Secular trends (market activities that unfold over long-time horizons) of digital transformation, cloud migration and attacker innovation are expanding the attack surface. The report reveals that:
- Credential access was the number one area of risk for respondents (at 43%), followed by defence evasion (34%), privilege escalation (32%) and execution (32%).
- 77% of the organisations surveyed have experienced ransomware attacks in the past year: two each on average.
- 81% of respondents indicated that their organisation is susceptible to carefully crafted attacks such as a tailored phishing email to an individual with high levels of access.
- 74% have done nothing to secure their software supply chain post the SolarWinds attack and most (75%) admit a compromise of a software supplier would mean an attack on their organisation could not be stopped.
Creating cybersecurity debt
Security professionals in Asia agree that recent organisation-wide digital initiatives have come at a price. In some instances, security programs and tools have grown but not kept pace with what organisations have put in place to drive operations and support growth.
The resulting price (or cost to the business) is Cybersecurity Debt. This debt has arisen through not properly managing and securing access to sensitive data and assets, and a lack of Identity Security controls is driving up risk and creating consequences.
The debt is compounded by the recent rise in geopolitical tensions, which have already had a direct impact on critical infrastructure, highlighting the need for heightened awareness of the physical consequences of cyberattacks, including:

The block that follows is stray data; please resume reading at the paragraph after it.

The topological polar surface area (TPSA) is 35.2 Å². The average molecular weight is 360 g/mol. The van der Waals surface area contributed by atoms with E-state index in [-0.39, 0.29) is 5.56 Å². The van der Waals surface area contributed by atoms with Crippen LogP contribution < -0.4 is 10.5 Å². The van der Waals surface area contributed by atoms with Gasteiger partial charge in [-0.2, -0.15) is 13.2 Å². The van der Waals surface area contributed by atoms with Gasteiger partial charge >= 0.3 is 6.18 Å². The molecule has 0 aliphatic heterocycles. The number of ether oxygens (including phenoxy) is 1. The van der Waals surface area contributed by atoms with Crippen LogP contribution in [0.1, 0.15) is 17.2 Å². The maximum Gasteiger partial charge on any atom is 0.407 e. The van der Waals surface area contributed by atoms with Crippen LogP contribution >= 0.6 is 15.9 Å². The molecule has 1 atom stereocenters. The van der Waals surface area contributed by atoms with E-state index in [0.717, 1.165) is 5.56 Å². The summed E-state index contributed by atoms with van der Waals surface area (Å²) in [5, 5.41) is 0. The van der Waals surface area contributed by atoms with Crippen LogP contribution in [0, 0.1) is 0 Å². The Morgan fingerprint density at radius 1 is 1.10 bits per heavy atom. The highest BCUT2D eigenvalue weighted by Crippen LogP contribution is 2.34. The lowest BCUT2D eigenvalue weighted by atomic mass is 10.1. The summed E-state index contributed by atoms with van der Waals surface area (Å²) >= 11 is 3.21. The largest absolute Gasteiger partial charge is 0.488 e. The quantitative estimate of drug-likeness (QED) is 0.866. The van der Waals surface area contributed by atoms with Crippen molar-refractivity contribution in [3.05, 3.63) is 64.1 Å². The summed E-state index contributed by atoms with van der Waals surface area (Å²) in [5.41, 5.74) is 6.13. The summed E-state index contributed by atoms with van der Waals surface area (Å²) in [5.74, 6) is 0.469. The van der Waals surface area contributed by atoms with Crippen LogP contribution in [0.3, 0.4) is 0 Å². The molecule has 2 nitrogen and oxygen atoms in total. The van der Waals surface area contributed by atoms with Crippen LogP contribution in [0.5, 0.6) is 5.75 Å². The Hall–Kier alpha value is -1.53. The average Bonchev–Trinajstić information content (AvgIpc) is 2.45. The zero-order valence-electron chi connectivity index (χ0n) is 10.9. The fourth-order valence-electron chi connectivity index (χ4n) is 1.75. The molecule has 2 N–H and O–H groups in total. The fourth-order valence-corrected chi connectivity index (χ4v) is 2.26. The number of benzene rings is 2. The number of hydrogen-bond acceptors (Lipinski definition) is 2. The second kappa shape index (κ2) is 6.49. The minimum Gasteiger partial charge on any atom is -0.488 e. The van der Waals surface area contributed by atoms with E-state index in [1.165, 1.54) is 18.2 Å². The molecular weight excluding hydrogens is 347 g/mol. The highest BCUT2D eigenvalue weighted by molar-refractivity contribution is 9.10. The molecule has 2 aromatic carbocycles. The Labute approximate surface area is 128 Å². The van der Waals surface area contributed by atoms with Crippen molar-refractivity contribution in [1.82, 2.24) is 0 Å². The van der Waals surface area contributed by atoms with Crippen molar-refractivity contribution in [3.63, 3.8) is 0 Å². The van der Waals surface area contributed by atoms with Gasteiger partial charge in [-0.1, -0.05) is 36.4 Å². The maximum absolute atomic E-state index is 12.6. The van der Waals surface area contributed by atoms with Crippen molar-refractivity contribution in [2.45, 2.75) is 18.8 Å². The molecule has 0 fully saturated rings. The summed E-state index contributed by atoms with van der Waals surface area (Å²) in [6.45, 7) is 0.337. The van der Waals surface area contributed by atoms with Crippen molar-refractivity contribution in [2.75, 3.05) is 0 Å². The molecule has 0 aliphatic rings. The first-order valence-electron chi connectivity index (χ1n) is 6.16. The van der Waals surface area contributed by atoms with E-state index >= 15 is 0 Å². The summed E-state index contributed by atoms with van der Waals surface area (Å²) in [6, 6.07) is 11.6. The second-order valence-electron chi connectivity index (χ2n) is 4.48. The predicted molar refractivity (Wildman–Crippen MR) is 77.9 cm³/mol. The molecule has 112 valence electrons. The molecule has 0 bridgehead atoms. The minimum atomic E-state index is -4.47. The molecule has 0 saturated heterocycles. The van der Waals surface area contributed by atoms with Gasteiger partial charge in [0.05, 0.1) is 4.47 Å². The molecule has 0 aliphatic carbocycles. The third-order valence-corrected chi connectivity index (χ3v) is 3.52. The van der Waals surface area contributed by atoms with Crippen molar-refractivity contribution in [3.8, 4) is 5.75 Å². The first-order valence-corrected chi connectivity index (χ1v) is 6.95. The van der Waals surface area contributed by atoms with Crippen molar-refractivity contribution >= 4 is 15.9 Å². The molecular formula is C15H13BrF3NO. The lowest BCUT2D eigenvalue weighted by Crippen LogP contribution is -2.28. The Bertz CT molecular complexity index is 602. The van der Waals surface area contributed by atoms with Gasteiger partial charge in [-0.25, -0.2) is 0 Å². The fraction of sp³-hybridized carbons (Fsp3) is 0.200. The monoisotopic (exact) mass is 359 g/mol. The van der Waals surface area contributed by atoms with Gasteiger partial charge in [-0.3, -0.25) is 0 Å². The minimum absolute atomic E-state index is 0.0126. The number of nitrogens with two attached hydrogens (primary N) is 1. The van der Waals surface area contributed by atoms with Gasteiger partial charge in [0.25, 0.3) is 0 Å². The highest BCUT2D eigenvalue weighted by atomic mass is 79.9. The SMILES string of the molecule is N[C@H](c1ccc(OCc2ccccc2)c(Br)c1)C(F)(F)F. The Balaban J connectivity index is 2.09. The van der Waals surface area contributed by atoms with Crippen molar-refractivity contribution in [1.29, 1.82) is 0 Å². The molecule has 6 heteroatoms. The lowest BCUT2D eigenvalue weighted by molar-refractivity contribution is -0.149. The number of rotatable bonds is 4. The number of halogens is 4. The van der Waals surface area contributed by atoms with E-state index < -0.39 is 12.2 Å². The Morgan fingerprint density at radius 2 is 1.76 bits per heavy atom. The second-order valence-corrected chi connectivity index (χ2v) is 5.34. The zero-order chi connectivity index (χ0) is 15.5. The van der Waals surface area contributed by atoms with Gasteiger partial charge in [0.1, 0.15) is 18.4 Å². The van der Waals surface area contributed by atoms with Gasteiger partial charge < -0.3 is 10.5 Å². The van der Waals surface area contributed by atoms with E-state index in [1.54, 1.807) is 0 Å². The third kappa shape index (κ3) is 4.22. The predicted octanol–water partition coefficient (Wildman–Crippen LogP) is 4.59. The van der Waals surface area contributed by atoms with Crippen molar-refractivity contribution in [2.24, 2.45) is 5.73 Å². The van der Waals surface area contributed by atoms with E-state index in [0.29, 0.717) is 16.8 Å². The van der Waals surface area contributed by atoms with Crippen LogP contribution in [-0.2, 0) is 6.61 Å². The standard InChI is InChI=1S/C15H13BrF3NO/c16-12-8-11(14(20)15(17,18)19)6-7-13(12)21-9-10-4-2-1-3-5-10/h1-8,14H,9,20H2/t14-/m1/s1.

- 84% agree that their organisation prioritised maintaining business operations over ensuring robust cyber security in the last 12 months.
- 48% have Identity Security controls in place for their business-critical applications.
Cyberark CEO, Udi Mokady comments that the past few years have seen spending on digital transformation projects skyrocket to meet the demands of changed customer and workforce requirements.
“The combination of an expanding attack surface, rising numbers of identities, and behind-the-curve investment in cybersecurity – what we call Cybersecurity Debt – is exposing organisations to even greater risk, which is already elevated by ransomware threats and vulnerabilities across the software supply chain.”
“This threat environment requires a security-first approach to protecting identities, one capable of outpacing attacker innovation,” he continued.
75% of respondents in the study are calling for greater transparency suggesting a Software Bill of Materials would reduce the risk of compromise stemming from the software supply chain.
Among respondents to the survey, least privilege security/Zero Trust principles on infrastructure that runs business-critical applications (57%), process to monitor SaaS user accounts and access (57%) and process to isolate business-critical applications from internet-connected devices to restrict lateral movement (53%) were cited as the top three measures that most CIOs and CISOs questioned in the survey have introduced (or plan to introduce).
The top three strategic initiatives to reinforce Zero Trust principles are workload security; Identity Security tools; and data security.